Virgin Atlantic has imposed restrictions on the use of Dell and Apple Computer laptops and their notorious batteries.
Dell and Apple notebooks, according to a posted statement on Virgin Atlantic's site , may only be carried on Virgin Atlantic flights if the battery has been removed and stored in carry-on luggage. Users lucky enough to sit in seats with power supplies may use the laptops via that external source, and Virgin will even provide plug adapters for them. Otherwise, the use of Dell and Apple laptops is prohibited.
Passengers are restricted to carrying on two batteries.
"Any removed or spare batteries must be individually wrapped/protected and placed in your carry on baggage," said the statement on Virgin's site.
Virgin Atlantic was not immediately available for comment on what exactly the proper wrapping of a laptop battery entails. The company did note in its announcement, however, that it is in talks with both Apple and Dell, and will lift the ban once the battery situation is resolved.
Virgin Atlantic is the third airline to impose restrictions on Dell and Apple laptops. Since the battery recalls, both Qantas and Korean Air have issued varied levels of prohibition .
The odd thing about all of these restrictions , as CNET News.com has mentioned before, is that they are inconsistent. The policies blankets all Dell and Apple laptops, while only certain models actually contain recalled batteries. Yet there no mention of removing the batteries from laptops being put in checked-in luggage? Even taking into consideration smoke detectors and temperature, this seems like an odd oversight. A turned off laptop with one of these bad batteries might just as easily ignite in the cargo hold as in the cabin.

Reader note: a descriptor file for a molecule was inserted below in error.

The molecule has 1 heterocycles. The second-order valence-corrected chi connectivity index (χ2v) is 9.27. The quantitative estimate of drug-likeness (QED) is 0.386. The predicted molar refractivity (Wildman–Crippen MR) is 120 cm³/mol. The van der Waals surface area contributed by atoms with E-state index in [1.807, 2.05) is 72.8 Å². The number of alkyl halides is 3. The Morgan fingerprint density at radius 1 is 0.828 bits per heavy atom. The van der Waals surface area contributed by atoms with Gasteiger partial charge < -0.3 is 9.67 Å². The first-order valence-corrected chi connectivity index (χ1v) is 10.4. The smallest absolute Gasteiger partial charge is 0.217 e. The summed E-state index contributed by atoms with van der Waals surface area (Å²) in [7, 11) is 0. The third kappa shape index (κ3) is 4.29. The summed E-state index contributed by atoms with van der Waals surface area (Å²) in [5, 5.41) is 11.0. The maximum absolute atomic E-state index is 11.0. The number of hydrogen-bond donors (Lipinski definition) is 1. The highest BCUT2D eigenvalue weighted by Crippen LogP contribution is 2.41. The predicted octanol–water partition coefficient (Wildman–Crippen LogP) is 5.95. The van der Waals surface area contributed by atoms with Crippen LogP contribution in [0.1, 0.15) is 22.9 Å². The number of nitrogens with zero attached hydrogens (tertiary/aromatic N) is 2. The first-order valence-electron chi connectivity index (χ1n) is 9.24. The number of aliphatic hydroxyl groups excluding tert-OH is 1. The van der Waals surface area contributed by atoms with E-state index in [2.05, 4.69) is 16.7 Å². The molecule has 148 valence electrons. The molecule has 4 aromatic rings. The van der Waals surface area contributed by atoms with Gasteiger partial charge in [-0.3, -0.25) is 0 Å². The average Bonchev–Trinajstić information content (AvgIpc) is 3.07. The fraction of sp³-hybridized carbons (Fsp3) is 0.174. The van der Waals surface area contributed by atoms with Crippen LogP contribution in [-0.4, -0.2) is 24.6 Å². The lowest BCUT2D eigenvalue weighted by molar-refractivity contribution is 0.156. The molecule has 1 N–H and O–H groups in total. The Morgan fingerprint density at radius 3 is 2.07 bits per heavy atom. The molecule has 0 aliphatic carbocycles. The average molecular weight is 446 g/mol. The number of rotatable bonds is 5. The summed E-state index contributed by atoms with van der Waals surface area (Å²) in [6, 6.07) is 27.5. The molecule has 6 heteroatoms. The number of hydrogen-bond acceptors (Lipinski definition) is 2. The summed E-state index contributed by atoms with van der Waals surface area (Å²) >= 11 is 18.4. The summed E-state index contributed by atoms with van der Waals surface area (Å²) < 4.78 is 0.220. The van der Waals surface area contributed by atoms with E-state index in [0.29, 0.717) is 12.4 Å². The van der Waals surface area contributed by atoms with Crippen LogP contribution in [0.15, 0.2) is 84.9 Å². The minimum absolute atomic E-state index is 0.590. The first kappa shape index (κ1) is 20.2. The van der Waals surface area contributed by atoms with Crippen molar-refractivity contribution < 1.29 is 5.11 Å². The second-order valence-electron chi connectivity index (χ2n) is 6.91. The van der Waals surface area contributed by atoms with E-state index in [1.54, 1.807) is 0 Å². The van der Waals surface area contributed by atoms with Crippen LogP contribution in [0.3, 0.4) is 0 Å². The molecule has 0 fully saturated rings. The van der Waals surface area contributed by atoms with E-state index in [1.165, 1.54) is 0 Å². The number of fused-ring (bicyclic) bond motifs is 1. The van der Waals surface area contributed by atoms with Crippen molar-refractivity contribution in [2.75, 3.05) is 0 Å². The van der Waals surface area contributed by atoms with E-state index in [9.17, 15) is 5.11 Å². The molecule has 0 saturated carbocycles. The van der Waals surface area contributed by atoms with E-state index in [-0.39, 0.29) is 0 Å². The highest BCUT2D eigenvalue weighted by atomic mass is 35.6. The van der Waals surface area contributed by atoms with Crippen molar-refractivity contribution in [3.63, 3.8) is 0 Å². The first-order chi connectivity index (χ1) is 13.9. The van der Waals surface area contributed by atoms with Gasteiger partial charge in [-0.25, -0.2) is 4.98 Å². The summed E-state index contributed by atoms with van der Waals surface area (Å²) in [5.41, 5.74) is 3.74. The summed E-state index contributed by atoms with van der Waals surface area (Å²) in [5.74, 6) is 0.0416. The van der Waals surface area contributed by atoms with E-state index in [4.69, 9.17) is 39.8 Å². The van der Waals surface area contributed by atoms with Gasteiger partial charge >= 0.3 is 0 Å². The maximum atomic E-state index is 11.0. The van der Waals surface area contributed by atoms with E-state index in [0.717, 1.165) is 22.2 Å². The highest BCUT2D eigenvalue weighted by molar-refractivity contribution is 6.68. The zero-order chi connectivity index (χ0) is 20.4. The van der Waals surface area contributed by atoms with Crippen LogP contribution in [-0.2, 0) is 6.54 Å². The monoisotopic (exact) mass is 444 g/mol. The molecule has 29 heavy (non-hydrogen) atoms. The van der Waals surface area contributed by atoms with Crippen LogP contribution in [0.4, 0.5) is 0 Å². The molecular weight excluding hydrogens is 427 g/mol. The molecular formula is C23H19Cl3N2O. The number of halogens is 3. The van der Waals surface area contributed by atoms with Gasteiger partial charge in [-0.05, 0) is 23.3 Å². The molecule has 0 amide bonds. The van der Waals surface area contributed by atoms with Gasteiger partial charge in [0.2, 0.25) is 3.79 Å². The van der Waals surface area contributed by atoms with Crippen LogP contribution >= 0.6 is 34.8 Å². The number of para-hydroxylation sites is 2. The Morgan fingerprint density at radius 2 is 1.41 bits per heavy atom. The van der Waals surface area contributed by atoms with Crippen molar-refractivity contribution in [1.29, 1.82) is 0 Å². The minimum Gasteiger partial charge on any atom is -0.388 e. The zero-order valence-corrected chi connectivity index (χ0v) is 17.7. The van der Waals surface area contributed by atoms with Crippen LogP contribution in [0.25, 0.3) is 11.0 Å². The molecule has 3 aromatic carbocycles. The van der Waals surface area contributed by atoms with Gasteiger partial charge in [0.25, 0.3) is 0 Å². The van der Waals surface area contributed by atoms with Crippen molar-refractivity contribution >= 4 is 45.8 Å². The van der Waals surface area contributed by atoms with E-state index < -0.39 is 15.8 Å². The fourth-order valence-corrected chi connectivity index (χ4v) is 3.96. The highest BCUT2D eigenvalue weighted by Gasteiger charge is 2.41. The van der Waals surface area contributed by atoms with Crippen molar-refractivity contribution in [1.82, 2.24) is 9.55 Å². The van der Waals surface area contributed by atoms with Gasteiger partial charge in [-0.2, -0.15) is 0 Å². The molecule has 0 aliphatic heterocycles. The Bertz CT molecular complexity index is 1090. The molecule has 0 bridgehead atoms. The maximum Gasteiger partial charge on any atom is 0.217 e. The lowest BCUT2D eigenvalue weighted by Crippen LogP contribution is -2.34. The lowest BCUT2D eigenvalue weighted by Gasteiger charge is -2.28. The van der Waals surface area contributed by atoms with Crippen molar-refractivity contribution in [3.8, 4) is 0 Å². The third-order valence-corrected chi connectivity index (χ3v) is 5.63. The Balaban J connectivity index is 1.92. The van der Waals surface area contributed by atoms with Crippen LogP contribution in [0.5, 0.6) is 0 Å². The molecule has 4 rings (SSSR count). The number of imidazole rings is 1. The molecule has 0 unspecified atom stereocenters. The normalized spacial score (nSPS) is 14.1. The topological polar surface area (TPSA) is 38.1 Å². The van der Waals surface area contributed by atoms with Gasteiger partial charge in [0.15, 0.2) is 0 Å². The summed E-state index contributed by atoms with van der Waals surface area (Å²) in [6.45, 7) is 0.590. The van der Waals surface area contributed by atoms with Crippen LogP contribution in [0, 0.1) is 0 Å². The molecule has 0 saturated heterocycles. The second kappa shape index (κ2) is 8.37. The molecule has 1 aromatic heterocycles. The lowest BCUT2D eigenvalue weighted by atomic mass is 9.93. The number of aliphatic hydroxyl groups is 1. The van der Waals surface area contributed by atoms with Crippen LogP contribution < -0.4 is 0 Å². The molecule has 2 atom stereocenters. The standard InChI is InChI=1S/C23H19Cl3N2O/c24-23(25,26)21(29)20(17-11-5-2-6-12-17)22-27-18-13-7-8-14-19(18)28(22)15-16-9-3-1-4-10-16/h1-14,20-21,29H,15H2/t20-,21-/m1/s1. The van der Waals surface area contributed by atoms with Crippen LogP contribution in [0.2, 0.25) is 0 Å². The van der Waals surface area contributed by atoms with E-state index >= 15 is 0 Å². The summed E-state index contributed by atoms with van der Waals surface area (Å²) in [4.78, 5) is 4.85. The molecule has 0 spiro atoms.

OPX Biotechnologies is a bit different than the other companies out there trying to make fuel from microbes.
It's not touting that it's found a magic microbe for turning wood chips into ethanol or synthetic petroleum. In fact, it doesn't even have a microbe in mind yet. Instead, the company has devised a system that speeds up the process for figuring out how the genome in a particular microbe functions and how it can be better exploited.
The tool, developed at the University of Colorado at Boulder, lets researchers test the function of different genes simultaneously. Right now, these tests are conducted sequentially, said CEO Robert Chess. The tool thus radically reduces the time needed to understand how a microorganism functions and therefore lets researchers more rapidly move to the next step, i.e. genetic enhancement and modification.
"It allows you to see everything going on in a microbe at the genetic level and see what causes what to happen," he said.
The company has raised $3.6 million from, among others, Mohr, Davidow Ventures, to now take the tool and develop a microbe capable of spewing out car or jet fuel. Once this is developed, the company would then, ideally, build a prototype manufacturing plant.
It's an interesting approach. Most of the other synthetic biology companies out there--Gevo, LS9, Amyris Biotechnologies--are mostly concentrating on finding the right microbe, not necessarily the tools.
So why doesn't OPX just sell the tools? If the software works, it seems that the company would have a built-in customer base. Plus, it's a lot easier to sell software than to find a microorganism that can be coaxed into turning out petroleum. OPX could become the Applied Materials, potentially, of the synthetic bio field.
OPX may license it in a few occasions, but Chess--who is a veteran of the biotech field--says that the most profits can be made by moving closer to the customer. The end product, in other words, will be more profitable.
Developing secret tools for your own personal use actually seems to be a pretty good formula in clean tech. One of the factors that has helped First Solar , the fast-growing solar panel maker, is the fact that it has developed a manufacturing process that no one else has. China's Suntech Power Holdings also is investing heavily in developing its own manufacturing tools.
Google is facing yet another legal tussle, according to the blogosphere. This time, it's a class action lawsuit from attorneys representing a Howard Stern from New Jersey and others that claim Google allegedly over-billed for advertisements, according to the Web site Marketingvox .
The lawsuit, filed last week in Santa Clara Superior Court in California, centers on Google's AdWords, its automated auction system for search-related ads, and the company's pledge to cap daily budgets if advertisers so choose. In the lawsuit, Stern and CLRB Hanson Industries, a Minnesota industrial printing firm, charge that Google broke this promise, according to the report.